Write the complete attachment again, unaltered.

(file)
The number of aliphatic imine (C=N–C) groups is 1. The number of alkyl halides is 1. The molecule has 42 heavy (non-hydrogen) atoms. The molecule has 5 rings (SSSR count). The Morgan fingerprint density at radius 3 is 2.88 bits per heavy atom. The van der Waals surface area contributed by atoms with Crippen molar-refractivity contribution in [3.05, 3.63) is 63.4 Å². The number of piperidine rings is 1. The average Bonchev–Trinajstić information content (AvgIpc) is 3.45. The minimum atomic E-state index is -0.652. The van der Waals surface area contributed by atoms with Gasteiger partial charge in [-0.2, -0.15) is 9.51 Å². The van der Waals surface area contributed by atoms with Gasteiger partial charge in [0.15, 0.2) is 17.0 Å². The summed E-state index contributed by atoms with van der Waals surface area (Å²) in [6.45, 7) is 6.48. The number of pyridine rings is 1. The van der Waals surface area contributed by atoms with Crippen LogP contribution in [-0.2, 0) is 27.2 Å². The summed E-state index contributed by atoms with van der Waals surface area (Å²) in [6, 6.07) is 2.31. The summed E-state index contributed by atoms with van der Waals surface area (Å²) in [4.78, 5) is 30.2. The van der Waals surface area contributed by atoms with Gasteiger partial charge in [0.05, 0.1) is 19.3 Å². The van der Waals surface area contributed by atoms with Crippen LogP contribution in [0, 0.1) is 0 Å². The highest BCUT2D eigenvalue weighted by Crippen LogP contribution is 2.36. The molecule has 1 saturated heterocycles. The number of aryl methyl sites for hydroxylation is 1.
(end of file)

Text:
The number of aliphatic imine (C=N–C) groups is 1. The number of alkyl halides is 1. The molecule has 42 heavy (non-hydrogen) atoms. The molecule has 5 rings (SSSR count). The Morgan fingerprint density at radius 3 is 2.88 bits per heavy atom. The van der Waals surface area contributed by atoms with Crippen molar-refractivity contribution in [3.05, 3.63) is 63.4 Å². The number of piperidine rings is 1. The average Bonchev–Trinajstić information content (AvgIpc) is 3.45. The minimum atomic E-state index is -0.652. The van der Waals surface area contributed by atoms with Gasteiger partial charge in [-0.2, -0.15) is 9.51 Å². The van der Waals surface area contributed by atoms with Gasteiger partial charge in [0.15, 0.2) is 17.0 Å². The summed E-state index contributed by atoms with van der Waals surface area (Å²) in [6.45, 7) is 6.48. The number of pyridine rings is 1. The van der Waals surface area contributed by atoms with Crippen LogP contribution in [-0.2, 0) is 27.2 Å². The summed E-state index contributed by atoms with van der Waals surface area (Å²) in [6, 6.07) is 2.31. The summed E-state index contributed by atoms with van der Waals surface area (Å²) in [4.78, 5) is 30.2. The van der Waals surface area contributed by atoms with Gasteiger partial charge in [0.05, 0.1) is 19.3 Å². The van der Waals surface area contributed by atoms with Crippen LogP contribution in [0, 0.1) is 0 Å². The highest BCUT2D eigenvalue weighted by Crippen LogP contribution is 2.36. The molecule has 1 saturated heterocycles. The number of aryl methyl sites for hydroxylation is 1.